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Chlamydia Rapid Test was moderately accurate for diagnosing Chlamydia infection in women

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H H Lee

Dr H H Lee, University of Cambridge, Cambridge, UK; hl207{at}cam.ac.uk

QUESTION

Is Chlamydia Rapid Test accurate for screening for and diagnosing Chlamydia trachomatis infection in women?

METHODS

Design:

blinded comparison of Chlamydia Rapid Test with polymerase chain reaction (PCR) testing.

Setting:

young people’s sexual health centre (site 1) and 2 genitourinary medicine clinics (sites 2 and 3) in the UK.

Participants:

1349 women ⩾16 years of age who had not taken antibiotics in the previous month, were not currently menstruating, and provided valid samples (93% of eligible participants). Most women at site 1 (n = 663, mean age 19 y) were asymptomatic; about 67% of women at the genitourinary medicine clinics (n = 385, mean age 25 y at site 2; n = 301, mean age 28 y at site 3) were symptomatic (vaginal discharge or lower abdominal pain).

Description of tests:

Chlamydia Rapid Test (an immunoassay-based test that detects chlamydial lipopolysaccharide) was done on-site by trained clinic staff on self-collected (all sites) and clinician-collected (sites 2 and 3) vaginal swabs. Results were available in about 30 minutes.

Diagnostic standard:

PCR testing for chlamydial DNA was done on first-void urine samples by an independent laboratory. In the case of discordant results, a transcription-mediated amplification assay was done on the urine sample by a second laboratory.

Outcomes:

sensitivity, specificity, and positive (+LR) and negative (−LR) likelihood ratios for detecting Chlamydia infection.

MAIN RESULTS

The prevalence of C trachomatis infection by PCR testing was 8.4% at site 1, 9.4% at site 2, and 6.0% at site 3. Diagnostic test characteristics did not differ by site or type of sample (table). Sensitivity of the test in asymptomatic women was 81%, similar to that for the entire study population.

Diagnostic characteristics of Chlamydia Rapid Test in vaginal swab samples compared with polymerase chain reaction test in first-void urine samples for identifying Chlamydia trachomatis infection in women*

CONCLUSION

Compared with polymerase chain reaction testing, Chlamydia Rapid Test had moderate sensitivity and good specificity for screening for and diagnosing Chlamydia infection in women.

ABSTRACTED FROM

Mahilum-Tapay L, Laitila V, Wawrzyniak JJ, et al. New point of care Chlamydia Rapid Test—bridging the gap between diagnosis and treatment: performance evaluation study. BMJ 2007;335:1190.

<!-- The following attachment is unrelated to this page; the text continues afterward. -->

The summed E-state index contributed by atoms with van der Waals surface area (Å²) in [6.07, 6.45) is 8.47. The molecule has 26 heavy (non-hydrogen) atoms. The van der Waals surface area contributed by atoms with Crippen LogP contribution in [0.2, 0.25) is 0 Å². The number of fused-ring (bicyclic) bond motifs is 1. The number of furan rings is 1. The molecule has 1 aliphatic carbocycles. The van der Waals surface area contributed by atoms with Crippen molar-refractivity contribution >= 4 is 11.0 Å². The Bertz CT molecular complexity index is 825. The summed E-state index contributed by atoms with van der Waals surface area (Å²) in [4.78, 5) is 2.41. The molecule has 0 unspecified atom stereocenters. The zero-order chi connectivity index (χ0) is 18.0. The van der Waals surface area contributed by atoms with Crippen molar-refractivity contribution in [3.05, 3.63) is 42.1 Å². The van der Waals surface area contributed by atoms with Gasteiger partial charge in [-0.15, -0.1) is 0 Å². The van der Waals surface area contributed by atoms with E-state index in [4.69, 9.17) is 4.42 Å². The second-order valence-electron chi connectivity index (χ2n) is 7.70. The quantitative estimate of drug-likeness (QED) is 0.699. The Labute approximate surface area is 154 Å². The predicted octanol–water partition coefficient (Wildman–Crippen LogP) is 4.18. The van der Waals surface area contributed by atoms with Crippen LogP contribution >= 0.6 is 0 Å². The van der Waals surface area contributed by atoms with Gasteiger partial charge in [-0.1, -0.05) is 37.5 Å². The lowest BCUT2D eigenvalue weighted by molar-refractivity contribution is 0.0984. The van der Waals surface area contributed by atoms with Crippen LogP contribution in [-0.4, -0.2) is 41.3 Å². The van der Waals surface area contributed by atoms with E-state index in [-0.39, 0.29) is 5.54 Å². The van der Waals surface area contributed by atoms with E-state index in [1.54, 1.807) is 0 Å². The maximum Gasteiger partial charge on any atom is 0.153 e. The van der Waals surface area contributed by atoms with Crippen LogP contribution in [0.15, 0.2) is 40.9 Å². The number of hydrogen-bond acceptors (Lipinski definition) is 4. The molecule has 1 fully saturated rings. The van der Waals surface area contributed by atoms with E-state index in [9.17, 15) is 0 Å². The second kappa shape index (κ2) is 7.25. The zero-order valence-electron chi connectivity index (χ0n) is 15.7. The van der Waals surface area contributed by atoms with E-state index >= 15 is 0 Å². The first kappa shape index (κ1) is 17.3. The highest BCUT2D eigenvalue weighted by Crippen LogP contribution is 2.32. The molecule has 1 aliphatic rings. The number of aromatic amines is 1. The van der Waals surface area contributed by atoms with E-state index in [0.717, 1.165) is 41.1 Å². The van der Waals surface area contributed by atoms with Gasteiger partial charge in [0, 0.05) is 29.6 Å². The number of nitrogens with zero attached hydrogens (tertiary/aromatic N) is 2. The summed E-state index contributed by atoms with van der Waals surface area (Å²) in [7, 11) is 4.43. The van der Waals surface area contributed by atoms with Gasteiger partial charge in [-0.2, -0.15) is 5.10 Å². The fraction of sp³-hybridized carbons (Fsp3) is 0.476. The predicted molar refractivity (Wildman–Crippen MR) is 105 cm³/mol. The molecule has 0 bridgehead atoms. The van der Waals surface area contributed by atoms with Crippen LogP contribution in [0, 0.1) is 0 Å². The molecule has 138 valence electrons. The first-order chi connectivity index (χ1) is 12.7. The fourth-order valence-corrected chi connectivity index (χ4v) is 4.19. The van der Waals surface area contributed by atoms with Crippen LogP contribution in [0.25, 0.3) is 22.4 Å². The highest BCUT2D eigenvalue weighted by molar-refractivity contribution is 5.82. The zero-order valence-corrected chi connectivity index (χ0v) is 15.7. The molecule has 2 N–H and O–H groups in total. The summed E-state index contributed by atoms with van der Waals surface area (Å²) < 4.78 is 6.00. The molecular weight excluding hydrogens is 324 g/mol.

Clinical impact ratings: Family/general practice 5/7; Infectious disease 6/7; Sexual health 6/7; Women’s health 7/7

Commentary

C trachomatis is the most common sexually transmitted bacterial infection in the world, 3 times more common than gonorrhoea.1 If detected, it is easily treatable. Chlamydia infection is commonly seen in adolescent and young adult women. If undiagnosed and untreated, it may result in pelvic inflammatory disease, pregnancy-related complications, and infertility.

The test described in the study by Mahilum-Tapay et al, one that is sensitive and specific and can be rapidly performed in an office setting, is of obvious value in screening women presenting for well-woman care. The ability to retrieve test results rapidly and treat infected women immediately, rather than having women telephone the clinic later, should reduce missed opportunities for detection and treatment of C trachomatis infection. The test would be especially useful in settings where access to nucleic acid-based tests is limited, an immediate test result is required, or return rates are low.

Chlamydia Rapid Test may be of particular importance in developing countries, where rapid case detection and treatment are critical in preventing infertility and promoting healthy pregnancy outcomes. In the past, both Chlamydia and gonorrhoea, frequent coinfections, have been diagnosed in non-western settings based on a “syndromic” approach, which uses a scoring system for specific genitourinary signs and symptoms.2 A recent controlled study in an antenatal clinic in Botswana, where Chlamydia rates are high, found this approach to be neither sensitive nor specific.2 The introduction of a rapid, sensitive, and specific test is crucial to women’s health and wellbeing, especially in parts of the world where sexually transmitted diseases are rampant and a woman’s future often depends on her ability to reproduce.

References

View Abstract

Footnotes

  • Source of funding: Wellcome Trust and NIHR Cambridge Biomedical Research Centre.

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